Uneasiness about the government's relationshipwith Harvard also resulted in the severing ofHarvard's official ties with the CambridgeProject, a federally funded think-tank.

Bankrolled by the Defense Department, theofficial purpose of the Cambridge Project was touse computers for basic research into socialscience methodology, conducted by Harvard and MITprofessors.

But student radicals charged that the productof the computer research would be used forcounter-insurgency operations, and many members ofHarvard's Faculty supported the students'opposition.

John Womack Jr., an assistant professor ofhistory at the time, summed up anti-war studentfeeling when he said: "I suspect that the peoplegetting the most out of the Project will be theDefense Department, and at this moment in Americanpolitics, I don't trust Defense to make the use ofit I would like."

A University review board rescinded any formalalliance between the Project and Harvard. Thecommittee said it would allow individualprofessors to work for it if they chose.

Fear and the Draft

Though Harvard students weren't entering thearmy with regularity, theB-5WARPhoto Courtesy Harvard YearbookState Police stormed University Hallfollowing the student takeover of thebuilding.

"War Hawks" like John Stennis and GeneralWestmoreland were also busy--they proposed cuttingoff funds to all colleges at which "there is asubstantial disruption of the administrations, orwhere professors or officials are prevented frompursuing their studies or duties."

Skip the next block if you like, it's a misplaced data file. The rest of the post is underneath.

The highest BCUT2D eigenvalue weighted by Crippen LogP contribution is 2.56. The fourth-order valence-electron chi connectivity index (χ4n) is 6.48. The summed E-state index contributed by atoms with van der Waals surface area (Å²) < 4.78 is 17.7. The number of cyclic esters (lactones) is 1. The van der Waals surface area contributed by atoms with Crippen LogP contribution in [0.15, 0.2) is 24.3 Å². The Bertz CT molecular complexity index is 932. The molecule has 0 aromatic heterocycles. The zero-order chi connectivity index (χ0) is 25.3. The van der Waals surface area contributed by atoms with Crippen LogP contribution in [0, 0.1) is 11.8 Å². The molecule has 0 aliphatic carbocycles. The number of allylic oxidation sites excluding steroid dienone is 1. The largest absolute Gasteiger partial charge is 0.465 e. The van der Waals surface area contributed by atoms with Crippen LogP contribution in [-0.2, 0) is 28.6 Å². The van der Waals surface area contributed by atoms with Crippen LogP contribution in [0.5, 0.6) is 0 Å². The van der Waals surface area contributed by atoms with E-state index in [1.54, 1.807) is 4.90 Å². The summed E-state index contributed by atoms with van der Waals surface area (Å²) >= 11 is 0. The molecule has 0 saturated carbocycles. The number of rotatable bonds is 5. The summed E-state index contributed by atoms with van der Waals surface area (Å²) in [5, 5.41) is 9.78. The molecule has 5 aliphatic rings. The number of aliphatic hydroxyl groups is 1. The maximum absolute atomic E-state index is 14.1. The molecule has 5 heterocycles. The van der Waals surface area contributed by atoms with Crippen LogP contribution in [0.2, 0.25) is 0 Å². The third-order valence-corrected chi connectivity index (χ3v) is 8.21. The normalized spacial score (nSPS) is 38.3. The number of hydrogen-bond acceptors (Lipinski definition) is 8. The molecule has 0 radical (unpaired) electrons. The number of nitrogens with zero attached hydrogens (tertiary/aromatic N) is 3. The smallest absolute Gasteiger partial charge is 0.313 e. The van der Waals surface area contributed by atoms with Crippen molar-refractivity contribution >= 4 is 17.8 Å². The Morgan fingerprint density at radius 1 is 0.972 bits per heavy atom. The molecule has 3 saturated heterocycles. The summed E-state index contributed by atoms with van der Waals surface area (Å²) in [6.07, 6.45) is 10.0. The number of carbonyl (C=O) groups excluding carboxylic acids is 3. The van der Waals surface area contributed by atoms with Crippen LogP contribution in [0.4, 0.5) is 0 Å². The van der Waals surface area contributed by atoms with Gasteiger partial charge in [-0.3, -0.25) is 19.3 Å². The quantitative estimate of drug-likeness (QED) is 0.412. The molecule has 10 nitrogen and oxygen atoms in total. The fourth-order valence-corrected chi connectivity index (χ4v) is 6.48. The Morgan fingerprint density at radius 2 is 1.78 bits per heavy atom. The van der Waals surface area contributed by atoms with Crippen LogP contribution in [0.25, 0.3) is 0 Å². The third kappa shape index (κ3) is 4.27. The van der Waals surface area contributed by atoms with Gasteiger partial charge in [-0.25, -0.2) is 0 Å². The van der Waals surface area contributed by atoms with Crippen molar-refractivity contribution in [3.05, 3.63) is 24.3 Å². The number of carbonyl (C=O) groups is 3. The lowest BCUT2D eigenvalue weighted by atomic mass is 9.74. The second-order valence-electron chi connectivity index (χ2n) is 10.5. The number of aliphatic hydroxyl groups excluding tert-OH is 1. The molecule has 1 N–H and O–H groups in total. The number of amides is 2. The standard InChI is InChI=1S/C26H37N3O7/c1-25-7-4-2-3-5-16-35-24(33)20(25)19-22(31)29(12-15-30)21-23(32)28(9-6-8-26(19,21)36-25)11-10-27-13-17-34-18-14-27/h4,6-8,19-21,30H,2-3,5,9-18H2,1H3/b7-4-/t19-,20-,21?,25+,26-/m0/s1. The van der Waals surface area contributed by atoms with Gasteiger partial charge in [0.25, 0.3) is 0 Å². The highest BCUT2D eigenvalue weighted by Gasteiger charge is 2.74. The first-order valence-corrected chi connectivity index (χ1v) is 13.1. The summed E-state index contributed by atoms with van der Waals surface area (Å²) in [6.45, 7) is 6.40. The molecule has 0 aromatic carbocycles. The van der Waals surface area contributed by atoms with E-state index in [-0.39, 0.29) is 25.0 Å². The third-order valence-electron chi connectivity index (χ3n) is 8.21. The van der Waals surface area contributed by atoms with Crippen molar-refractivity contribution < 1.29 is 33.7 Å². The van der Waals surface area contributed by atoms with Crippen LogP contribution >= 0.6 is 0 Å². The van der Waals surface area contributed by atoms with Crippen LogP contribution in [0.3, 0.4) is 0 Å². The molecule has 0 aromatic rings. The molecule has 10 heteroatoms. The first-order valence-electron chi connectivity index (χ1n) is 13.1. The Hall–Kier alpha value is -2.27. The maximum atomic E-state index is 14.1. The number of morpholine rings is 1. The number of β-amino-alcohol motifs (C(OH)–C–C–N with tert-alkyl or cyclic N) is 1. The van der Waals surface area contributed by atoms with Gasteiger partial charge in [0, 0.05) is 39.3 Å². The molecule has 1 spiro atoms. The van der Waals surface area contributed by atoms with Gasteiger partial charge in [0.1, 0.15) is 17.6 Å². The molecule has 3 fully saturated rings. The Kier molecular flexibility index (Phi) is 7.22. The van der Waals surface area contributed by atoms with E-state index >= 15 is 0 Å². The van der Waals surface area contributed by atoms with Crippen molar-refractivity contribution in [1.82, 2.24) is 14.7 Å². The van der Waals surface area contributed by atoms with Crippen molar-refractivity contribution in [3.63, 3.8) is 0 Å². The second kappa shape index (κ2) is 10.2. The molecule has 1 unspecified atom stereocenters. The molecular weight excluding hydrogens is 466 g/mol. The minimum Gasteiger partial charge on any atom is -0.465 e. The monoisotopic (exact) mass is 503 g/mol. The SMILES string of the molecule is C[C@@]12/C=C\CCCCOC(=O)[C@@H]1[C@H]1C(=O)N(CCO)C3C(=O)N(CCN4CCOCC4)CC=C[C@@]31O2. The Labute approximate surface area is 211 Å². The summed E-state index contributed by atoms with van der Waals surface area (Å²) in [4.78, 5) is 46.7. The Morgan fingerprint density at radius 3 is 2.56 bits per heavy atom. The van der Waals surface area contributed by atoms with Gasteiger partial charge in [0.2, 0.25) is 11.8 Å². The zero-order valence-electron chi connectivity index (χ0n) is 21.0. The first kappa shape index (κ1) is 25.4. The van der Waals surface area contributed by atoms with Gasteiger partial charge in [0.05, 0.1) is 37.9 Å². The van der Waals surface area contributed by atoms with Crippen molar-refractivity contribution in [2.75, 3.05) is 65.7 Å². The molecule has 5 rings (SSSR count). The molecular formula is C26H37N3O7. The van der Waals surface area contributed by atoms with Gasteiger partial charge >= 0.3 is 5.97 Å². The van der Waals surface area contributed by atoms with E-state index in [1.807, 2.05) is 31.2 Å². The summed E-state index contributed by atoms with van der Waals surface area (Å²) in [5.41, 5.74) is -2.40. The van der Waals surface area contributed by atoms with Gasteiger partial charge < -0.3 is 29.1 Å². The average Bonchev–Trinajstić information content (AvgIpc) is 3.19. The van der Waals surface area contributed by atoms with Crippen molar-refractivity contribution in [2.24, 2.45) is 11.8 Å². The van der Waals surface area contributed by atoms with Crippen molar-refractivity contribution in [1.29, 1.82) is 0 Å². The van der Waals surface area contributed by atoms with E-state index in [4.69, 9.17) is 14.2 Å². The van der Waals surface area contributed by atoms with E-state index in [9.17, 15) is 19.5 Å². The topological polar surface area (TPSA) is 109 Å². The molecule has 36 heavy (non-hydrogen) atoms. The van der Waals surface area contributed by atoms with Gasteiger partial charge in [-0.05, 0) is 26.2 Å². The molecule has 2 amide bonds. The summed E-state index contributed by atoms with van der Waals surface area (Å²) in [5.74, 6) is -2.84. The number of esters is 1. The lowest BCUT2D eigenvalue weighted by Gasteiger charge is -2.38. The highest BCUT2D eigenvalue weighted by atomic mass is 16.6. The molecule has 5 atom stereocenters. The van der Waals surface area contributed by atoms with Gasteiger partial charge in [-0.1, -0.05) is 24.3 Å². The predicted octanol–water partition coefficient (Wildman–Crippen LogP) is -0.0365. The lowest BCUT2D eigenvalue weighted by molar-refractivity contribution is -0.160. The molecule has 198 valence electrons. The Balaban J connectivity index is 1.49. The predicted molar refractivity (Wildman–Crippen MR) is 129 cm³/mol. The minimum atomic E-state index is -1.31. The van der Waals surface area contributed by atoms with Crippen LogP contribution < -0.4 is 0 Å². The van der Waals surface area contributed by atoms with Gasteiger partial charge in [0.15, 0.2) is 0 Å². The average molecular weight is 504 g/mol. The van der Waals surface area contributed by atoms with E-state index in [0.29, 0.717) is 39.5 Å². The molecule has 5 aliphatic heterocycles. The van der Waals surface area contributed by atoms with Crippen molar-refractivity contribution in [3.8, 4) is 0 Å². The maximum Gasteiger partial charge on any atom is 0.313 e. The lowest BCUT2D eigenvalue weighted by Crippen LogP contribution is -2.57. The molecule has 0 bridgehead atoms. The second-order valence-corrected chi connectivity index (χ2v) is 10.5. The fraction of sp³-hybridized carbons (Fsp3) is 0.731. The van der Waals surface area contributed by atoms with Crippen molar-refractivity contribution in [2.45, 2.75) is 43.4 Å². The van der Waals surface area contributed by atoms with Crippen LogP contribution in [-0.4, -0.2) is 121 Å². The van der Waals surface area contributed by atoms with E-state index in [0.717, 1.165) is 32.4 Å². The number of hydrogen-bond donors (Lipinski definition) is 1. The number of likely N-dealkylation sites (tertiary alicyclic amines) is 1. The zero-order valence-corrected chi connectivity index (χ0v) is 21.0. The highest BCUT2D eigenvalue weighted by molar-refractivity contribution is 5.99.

In the spring of 1969, Harvard was seen by manypoliticians in Washington as a "substantiallydisrupted" campus--and rightfully so. Whenstudents returned to classes in the fall, theyfound their school as polarized as ever.

On September 25, Shannon Hall, the location ofthe Center for International Affairs (CFIA),suffered a violent bomb attack by theWeathermen--a radical splinter of SDS. Theexplosion caused physical damage to the buildingand ignited fear around campus.

The CFIA, a center for faculty research oneconomic development, arms control and studies ofunderdeveloped countries, was primarily funded bythe conservative Ford Foundation.